by Gia Loc
HCM CITY (VNS) — Many families in Viet Nam who seek health remedies on online forums and websites have failed to check the accuracy of the information, leading to serious illnesses, and in some cases, death.
On July 2, six-year-old Tran Phuong Nam of Dong Nai Province, who had diarrhoea, was brought to Dong Nai Paediatrics Hospital for emergency aid because of severe dehydration. His mother, Nguyen Ngoc Phuong, had followed a remedy she had read about on an online forum.
It had recommended a strict regimen with thin rice gruel and salt, and no medicine of any kind, for one week. Five days later, Nam was severely dehydrated.
After a 10-day stay at the hospital, the boy's health recovered.
Hospital doctors said that he would have died from dehydration if the parents had brought him to the hospital a day later.
Similarly, during a measles outbreak earlier this year, a misleading remedy found online suggested the use of coriander.
Many parents bought the herb, boiled it in water and bathed their children in it. However, their children's health became worse.
Dr Truong Huu Khanh, head of the HCM City Peadiatric Hospital No.1's neurology and infectious diseases ward, said the herb was not useful and that parents must be more careful about listening to rumours about health cures on social media sites and internet forums or through word-of-mouth.
Using these inaccurate remedies could lead to missing the optimal period to treat the disease properly, Khanh said.
Tran Van Dau of Vung Tau City, who had cirrhosis of the liver due to alcoholism, was another unsuspecting patient.
He said he had heard about a wonderful remedy offered by a monk from Binh Thuan's Ham Tan District, who had offered him a variety of herbal medicine.
For the first month, he felt better, but then he became worse. Doctors at Vung Tau City's hospital said he was seriously ill. He died after a two-day stay at the hospital.
Like Dau, many people have discovered diet fads and miracle treatments through online forums and websites and by word-of-mouth.
Organic rice, for example, has been touted as a treatment for HIV and cancer, and red bran rice a cure for diabetes, gout and other diseases.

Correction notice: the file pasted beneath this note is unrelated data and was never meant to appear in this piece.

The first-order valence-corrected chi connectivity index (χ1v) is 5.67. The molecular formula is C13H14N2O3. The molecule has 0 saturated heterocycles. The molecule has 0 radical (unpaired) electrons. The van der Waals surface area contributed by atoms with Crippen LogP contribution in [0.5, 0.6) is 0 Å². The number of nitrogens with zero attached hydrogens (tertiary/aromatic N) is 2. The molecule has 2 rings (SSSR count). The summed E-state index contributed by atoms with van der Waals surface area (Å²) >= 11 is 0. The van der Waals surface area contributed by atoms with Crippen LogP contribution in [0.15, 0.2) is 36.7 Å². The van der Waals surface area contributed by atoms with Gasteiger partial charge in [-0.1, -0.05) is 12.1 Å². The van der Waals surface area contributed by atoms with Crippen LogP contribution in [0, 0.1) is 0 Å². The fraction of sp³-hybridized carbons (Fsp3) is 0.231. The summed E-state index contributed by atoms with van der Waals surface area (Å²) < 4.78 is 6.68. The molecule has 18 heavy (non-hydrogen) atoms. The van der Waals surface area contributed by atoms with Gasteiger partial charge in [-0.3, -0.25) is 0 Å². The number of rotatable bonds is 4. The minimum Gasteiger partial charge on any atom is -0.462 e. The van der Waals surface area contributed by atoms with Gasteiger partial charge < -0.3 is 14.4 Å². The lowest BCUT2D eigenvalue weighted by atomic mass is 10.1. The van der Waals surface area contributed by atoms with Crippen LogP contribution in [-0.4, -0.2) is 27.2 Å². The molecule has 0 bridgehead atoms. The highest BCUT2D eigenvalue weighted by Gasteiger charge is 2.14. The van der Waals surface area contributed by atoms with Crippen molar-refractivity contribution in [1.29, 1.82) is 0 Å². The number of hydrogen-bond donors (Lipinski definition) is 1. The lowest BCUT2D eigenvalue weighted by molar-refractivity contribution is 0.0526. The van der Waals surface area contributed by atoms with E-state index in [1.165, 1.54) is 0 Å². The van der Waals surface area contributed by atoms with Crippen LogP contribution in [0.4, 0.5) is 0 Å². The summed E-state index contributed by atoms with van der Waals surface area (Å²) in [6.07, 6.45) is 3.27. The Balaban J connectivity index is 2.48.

"Some people think these remedies are accurate, so they want to help patients," Khanh said. "Oher people share them because they want to advertise their products or promote their ability to treat such diseases."
"Some remedies might be good, but others could be bad," he said.
Khanh said that the public should consult credible websites like those of hospitals and medical universities for such information.
In 2012, a study in the Journal of Peadiatrics, titled "Safe Infant Sleep Recommendations on the Internet: Let's Google It", showed that nearly 81 per cent of 89 government websites examined whose URL ended with .org had the highest rate of accuracy, followed by more than 72 per cent of 102 national organisations.
The study's aim was to determine the accuracy of information on infant sleep-safety on the internet using Google.
Lower rates of accuracy were found with companies and interest groups, news sites, sponsored links, and educational websites, ranging from 50.2 per cent to 52.4 per cent.
A surprising finding was that sponsored-link websites, including eHow.com and About.com, had a fairly high rate of inaccuracy, since they often use hired experts, including physicians, as contributors for specific topics.
Websites from individuals and blogs provided accurate information at a level of 30 per cent and 25.7 per cent, respectively, the study found.
Only 8.5 per cent of 246 retail-product review websites had accurate information.
The study was conducted by Dr Rachel Moon and colleagues of the Washington, DC-based Goldberg Centre for Community Peadiatric Health under the Children's National Medical Centre.
The researchers initially thought the majority of the information would reflect the American Academy of Pediatrics' recommendations for infant sleep safety.
However, more than 43 per cent of the 1,300 websites provided accurate information, 28.1 per cent provided inaccurate information and 28.4 per cent were not relevant, they found.
They also found that the proportion of websites with accurate information varied, depending on the key phrases that were used in searches, according to the survey.
Echoing the concerns of other medical professionals, Khanh of HCM City's Peadiatric Hospital said that surveillance of rumours about remedies on the internet was needed to prevent such misunderstandings.
"Management officers in the health sector could prevent false rumours in a timely fashion through such surveillance," he added.
A study on rumour surveillance and avian influenza H5N1, published in the Emerging Infectious Diseases Journal in 2005, showed that such vigilance is indeed effective.
According to the study, the World Health Organisation's Western Pacific Regional Office in 2004 identified 40 rumours, and only nine of them proved to be true.
Through the surveillance, WHO was able to assist the affected countries by issuing guidelines, providing technical expertise and mobilising suppliers.
Unaffected countries also took action by banning the importation of poultry from affected countries. This action was crucial in preventing the spread of avian influenza, the journal article said. — VNS